To say the Central Intelligence Agency has had an uneven record over its 65 years would be kind. It found early "success" in plotting to overthrow the legitimate governments of Iran and Guatemala (even if it did fail to foresee the Soviet Union going nuclear in 1949). Then, it had a troubled adolescence. The Bay of Pigs. Vietnam. Laos. Spying on Americans. As the Agency matured, it managed to miss all signs of the oncoming Iranian revolution -- the natural endpoint of its glorious 1953 coup that brought the Shah to power -- and the Soviet invasion of Afghanistan. (It did, however, manage to arm America's future enemies there, sowing the seeds of 9/11.) Then there was the Reagan era Iran-Contra affair, the failure to notice the fall of the Berlin Wall until it was on CNN, the WMD "intelligence" of the Iraqi leaker codenamed "Curveball," the Iraq debacle that followed, and...
Well, you get the picture. Recently, however, things seemed to be looking up. The most popular general in a generation or two, a soldier-scholar-superman who could do no wrong, became its director. Just before that, the Agency helped take out America's public enemy number one in a daring night raid about which Hollywood is soon to release a celebratory movie.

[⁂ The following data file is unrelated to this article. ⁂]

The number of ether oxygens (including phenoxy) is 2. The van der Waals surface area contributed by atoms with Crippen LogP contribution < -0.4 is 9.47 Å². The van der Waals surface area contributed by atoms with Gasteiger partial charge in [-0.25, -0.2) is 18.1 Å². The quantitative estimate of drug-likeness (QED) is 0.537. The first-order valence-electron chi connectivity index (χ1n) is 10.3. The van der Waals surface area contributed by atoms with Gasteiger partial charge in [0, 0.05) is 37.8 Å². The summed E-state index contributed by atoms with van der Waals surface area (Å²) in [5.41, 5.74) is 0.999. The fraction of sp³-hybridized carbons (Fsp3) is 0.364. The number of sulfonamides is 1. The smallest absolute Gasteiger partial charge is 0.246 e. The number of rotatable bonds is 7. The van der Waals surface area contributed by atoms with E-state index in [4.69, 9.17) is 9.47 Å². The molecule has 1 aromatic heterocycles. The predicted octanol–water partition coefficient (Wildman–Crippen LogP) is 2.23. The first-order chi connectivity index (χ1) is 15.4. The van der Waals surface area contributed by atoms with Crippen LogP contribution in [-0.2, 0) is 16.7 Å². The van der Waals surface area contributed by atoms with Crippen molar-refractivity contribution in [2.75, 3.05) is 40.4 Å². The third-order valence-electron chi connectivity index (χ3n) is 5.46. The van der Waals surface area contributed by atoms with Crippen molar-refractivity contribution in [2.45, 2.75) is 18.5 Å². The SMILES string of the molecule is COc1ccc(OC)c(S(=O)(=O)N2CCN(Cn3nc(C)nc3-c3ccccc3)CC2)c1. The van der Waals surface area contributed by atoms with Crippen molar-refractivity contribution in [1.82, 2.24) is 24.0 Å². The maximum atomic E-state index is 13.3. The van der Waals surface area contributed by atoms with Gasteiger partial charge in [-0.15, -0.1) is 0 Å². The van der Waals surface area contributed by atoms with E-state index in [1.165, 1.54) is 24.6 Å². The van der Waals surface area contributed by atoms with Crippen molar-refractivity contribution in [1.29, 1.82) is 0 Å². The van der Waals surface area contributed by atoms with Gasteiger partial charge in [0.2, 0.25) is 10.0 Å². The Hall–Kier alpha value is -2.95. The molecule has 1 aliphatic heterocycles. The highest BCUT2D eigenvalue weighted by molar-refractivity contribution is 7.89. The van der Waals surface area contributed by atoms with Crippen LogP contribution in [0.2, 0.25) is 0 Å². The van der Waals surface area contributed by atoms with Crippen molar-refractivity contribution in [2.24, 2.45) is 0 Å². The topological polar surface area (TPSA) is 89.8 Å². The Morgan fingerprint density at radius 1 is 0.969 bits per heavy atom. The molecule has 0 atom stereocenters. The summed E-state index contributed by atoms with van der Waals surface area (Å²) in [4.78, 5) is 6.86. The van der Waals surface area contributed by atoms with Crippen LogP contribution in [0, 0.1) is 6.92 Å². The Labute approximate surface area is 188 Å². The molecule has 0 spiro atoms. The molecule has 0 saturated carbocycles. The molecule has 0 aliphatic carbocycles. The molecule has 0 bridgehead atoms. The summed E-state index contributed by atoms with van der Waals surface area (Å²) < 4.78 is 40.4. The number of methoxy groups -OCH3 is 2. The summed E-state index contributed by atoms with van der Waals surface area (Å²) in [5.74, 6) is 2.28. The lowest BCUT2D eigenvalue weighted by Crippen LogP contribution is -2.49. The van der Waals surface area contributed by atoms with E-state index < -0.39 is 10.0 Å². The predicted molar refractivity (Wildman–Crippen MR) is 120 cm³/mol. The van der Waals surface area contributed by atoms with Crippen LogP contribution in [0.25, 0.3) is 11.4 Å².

But just as things were looking up, the rock star general was caught with his pants down, resigning in disgrace after an extramarital affair became public. That titillating development overshadowed another more serious one: a cry for help about a looming threat from the Agency and its brethren in the American intelligence community (IC). In late October, the National Research Council was to issue a report commissioned by the CIA and the IC. Superstorm Sandy intervened and so it was only recently released, aptly titled "Climate and Social Stress: Implications for Security Analysis." And what a dire picture it painted: security analysts should, it explained "expect climate surprises in the coming decade... and for them to become progressively more serious and more frequent thereafter, most likely at an accelerating rate... It is prudent to expect that over the course of a decade some climate events... will produce consequences that exceed the capacity of the affected societies or global systems to manage and that have global security implications serious enough to compel international response."
Think failed states, water wars, forced mass migrations, famine, drought, and epidemics that will spill across borders, overwhelm national and international mitigation efforts, and leave the United States scrambling to provide disaster response, humanitarian relief, or being drawn into new conflicts. That's bad news for everyone, including the intelligence community. Even worse, the 206-page report calls for more study, more analysis, and more action -- and yet none of that is likely to happen without the assent of Congress.
Keep in mind that Republican members of Congress opposed even the creation of a CIA climate change center and tried starve it of funding while, as Kate Sheppard of Mother Jones noted last year, "Republican lawmakers -- including the chairman and ranking member of the House and Senate intelligence committees, respectively -- have also expressed skepticism about the CIA's climate work."